The administration has enabled old-growth timbering in the Pacific northwest by amending the 1994 Northwest Forest plan to 1) eliminate a requirement that federal agencies study planned logging sites to identify areas that needed to be protected to preserve rare and uncommon species, and 2) modify the aquatic conservation strategy to increase the amount of runoff from logging operations allowed to go into waters where salmon spawn.
When the West Virginia practice of mountaintop removal was successfully challenged in court by environmental organizations, the administration amended the Clean Water Act, reclassifying the mining waste as ‘debris’, thus ‘legalizing’ the dumping of mining waste into streams.
The current administration proposed rolling back federal water quality protection of interstate streams, ephemeral streams and certain wetlands currently protected under the existing Clean Water Act.
Enforcement of polluters by EPA dropped from 105 cases in 2000 to 26 in 2002. More than 60% of all major facilities exceeded their Clean Water Act permit limits, with 436 major facilities exceeding their permits for at least 10 of the 18 reporting periods, and 35 exceeding their permits during every reporting period.
90 million gallons of liquid nuclear waste were allowed to be left in concrete-covered tanks instead of deep-burial by reclassifying the waste from high-level to “incidental”, despite the fact that some tanks have already been found to leak.
The “Clear Skies” initiative delays reductions of key pollutants for years, while allowing smokestack industries to buy and trade pollution “credits”, instead of forcing the companies to curb their own emissions. Under the existing Clean Air Act, existing power plants were not allowed to expand without installing modern anti-pollution technologies. New administration rules changes the definition of expansion from 0.75% of a plant’s total costs to 20%, thus effectively enabling 17,000 old facilities to expand generating capabilities without installing pollution controls. This rollback assures the acid rain and smog that affects the Shenandoah and Great Smoky Mountains National Parks will continue to exacerbate air quality standard violations.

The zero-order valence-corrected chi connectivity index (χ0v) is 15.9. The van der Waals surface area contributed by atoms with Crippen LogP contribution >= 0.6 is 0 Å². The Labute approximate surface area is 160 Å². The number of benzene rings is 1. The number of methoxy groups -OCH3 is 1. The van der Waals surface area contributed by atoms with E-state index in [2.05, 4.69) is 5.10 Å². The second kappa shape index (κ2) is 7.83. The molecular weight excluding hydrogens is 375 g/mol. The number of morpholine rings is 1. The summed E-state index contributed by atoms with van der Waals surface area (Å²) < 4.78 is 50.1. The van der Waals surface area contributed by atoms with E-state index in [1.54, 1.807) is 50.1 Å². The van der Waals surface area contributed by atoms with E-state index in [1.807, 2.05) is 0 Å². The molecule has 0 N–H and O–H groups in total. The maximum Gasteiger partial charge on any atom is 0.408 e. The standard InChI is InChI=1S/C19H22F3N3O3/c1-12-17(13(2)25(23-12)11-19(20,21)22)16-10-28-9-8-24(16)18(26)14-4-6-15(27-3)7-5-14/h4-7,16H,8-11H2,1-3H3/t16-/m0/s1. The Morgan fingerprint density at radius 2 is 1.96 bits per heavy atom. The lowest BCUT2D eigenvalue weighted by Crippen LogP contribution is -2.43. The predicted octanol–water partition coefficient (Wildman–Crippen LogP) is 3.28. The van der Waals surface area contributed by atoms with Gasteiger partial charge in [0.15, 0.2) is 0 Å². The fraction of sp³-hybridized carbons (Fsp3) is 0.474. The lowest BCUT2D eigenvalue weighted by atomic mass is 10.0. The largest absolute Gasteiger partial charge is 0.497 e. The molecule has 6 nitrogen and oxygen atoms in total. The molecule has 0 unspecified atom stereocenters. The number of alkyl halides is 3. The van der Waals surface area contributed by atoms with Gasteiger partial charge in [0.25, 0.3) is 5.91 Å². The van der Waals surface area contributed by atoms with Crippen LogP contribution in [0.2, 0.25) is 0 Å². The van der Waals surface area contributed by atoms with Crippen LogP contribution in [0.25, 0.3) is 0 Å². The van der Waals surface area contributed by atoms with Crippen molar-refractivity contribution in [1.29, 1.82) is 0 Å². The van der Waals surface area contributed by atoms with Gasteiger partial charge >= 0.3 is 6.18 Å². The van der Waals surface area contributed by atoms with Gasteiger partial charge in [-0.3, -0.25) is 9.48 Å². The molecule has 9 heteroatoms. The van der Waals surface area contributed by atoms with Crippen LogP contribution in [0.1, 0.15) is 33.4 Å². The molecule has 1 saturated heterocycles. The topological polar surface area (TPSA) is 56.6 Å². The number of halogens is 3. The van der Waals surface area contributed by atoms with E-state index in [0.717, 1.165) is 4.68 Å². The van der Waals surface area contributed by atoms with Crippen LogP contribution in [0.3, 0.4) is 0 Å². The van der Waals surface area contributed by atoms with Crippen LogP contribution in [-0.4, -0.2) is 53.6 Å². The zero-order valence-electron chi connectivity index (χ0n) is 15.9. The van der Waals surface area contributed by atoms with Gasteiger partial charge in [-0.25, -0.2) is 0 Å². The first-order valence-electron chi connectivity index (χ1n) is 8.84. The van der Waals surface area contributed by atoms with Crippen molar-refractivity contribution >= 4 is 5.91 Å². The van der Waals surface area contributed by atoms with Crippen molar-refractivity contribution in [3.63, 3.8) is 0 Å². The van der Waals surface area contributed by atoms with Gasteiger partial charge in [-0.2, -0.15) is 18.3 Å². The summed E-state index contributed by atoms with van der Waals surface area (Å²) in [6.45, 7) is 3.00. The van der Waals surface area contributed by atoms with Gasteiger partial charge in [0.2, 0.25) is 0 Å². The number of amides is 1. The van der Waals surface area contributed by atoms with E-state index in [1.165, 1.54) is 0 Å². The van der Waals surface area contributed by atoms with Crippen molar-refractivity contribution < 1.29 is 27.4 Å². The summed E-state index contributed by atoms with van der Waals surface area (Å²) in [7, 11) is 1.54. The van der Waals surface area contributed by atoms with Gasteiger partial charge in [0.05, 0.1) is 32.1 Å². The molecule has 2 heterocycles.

Mercury emissions from power plants, required by the existing Clean Air Act to achieve 90% reduction by 2008, will be relaxed to allow only 70% reduction by 2018 under administration proposals
Carbon dioxide emissions reductions, responsible for worldwide global warming, were signed by every major nation in the world at the Kyoto Protocol pact, yet the administration opted out of participation, making the US the only major nation in the world to reject such controls.
The Union of Concerned Scientists, a group of more than 4,000 scientists, including 48 Nobel laureates, joined in calling for a “restoration of scientific integrity in federal policymaking” charging the administration in packing scientific advisory panels with ideologues and imposing controls on collaboration with foreign researches.
The National Parks Conservation Association (NPCA), which helped draft 64 National Park business plans, has been eliminated from participation by the National Park Service. This due to recently prepared plans on various National Parks being critical of reduced operating budgets. Stating, “Core operations of the park are not funded sufficiently to meet the basic goals and mission of the park as defined by Congress”, the Olympic National Park Business Plan, as well as several other completed plans, have been shelved and withheld from public distribution.
Administration officials scrapped a draft 76- page management plan designed by the managers of Yellowstone National Park and other regional national parks and national forests. After the two key officials responsible for the draft – the regional forester and regional Park Service director – were transferred under protest to new jobs, the management plan was rewritten and released as an 11-page document, including removal of all opposition to commercial activities. One example; the original draft plan stated, “projects permitted will have to be shown to be without potential to harm to geothermal features”, which was changed to, “development projects on adjacent National Forests do not threaten geothermal features”.
After a ten-year study, two FWS biologists, who recommended changes in water discharges from dams to protect endangered species, were dismissed from the study. New members, who, after a 45-day study, recommending reduced water changes.